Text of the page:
Lorenzo Da Ponte Italian Library

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Those Who from Afar Look Like Flies is an anthology of poems and essays that aims to provide an organic profile of the evolution of Italian poetry after World War II. Beginning with the birth of Officina and il Verri, and culminating with the crisis of the mid-seventies, this tome features works by such poet as Pasolini, Majorino, Pagliarani, Rosselli, Sanguineti, and Zanzotto, as well as such forerunners as Villa and Cacciatore. Each section of this anthology, organized chronologically, is preceded by an introductory note, and documents every stylistic or substantial change in the poetics of a group or individual. For each poet, critic, and translator a short biography and bibliography is also provided.


Luca Somigli
University of Toronto, Carr Hall, April 5, 2018

When I received the poetry anthology Those Who from Afar Look like Flies in the mail, I was reminded of an anecdote about the American poet Ezra Pound. Upon being asked by a friend which of two English-Italian dictionaries was the best, he picked up each one in turn, and without opening either handed the heftier tome to his friend saying with absolute certainty: “This one”. By such Poundian standards, this anthology is indeed an impressive achievement: to limit myself to its physical characteristics, let me just say that it clocks at 2051 finely printed pages, not counting the coloured plates reproducing Magdalo Mussio’s remarkable visual poem (if that’s the right description) In pratica, haunting in its untranslatability and indeed unreadability. I am not an expert of poetry anthologies – or, arguably, even of poetry – but in sheer size this volume dwarfs any of its antecedents, Italian or in translation, discussed in great detail in the introduction by the two editors, Luigi Ballerini and Beppe Cavatorta. It certainly doesn’t look like a fly, from afar or otherwise!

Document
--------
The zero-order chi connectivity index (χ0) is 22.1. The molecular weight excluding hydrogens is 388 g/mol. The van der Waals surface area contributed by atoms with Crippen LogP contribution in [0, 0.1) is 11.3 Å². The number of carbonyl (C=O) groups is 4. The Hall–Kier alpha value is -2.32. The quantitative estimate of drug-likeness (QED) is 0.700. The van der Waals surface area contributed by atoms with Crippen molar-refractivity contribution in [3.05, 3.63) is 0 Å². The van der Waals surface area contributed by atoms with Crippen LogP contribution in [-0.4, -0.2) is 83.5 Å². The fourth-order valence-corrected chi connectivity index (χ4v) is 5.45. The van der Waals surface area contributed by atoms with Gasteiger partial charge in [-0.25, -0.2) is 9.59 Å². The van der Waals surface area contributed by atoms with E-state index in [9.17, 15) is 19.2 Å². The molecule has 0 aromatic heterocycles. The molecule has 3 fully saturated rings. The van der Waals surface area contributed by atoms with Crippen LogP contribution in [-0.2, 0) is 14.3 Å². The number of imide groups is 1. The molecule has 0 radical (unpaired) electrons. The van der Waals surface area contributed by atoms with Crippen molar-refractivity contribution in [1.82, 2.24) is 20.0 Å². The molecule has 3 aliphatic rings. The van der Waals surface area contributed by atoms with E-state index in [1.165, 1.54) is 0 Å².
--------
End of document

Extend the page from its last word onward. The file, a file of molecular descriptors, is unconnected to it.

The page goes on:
Unlike the dictionary, however – Pound had famously little patience for or interest in spoken Italian, in spite of having spent much of his life in Italy – this is certainly a book that he would have opened with enthusiasm, and in which he would have recognized himself as one of its patron saints. Indeed, it certainly not by chance that his name appears at two key points of the editors’ introduction: at the beginning, where his dictum “make it new” is evoked as the ideal towards which not only poetry but also anthologies should strive, and towards the end, when he is singled out (along with Eliot) as the strongest link in a chain connecting Italian and American research poetry in all its configuration, including Pasolini (as far as I am concerned, one of the best discoveries I’ve so far made through this anthology, of which I have only begun to scratch the surface, is the touching TV interview between Pasolini and the old Ezra Pound of which a few fragments can be found on youtube). “Make it new” might well be the emblem of what I understand to be the crucial programmatic impulse at the heart of this remarkably comprehensive and complex volume: documenting the enduring life and transformations of what the editors call “research poetry” after World War II.
The editors explain what they mean by “research poetry” early on in the introduction, as they articulate the selection criteria guiding their anthology. They write:
We can speak of research poetry when the natural and spontaneous expression of things is called into question, promoting an investigative mode into the signifying potential of language in all its material and historical configuration.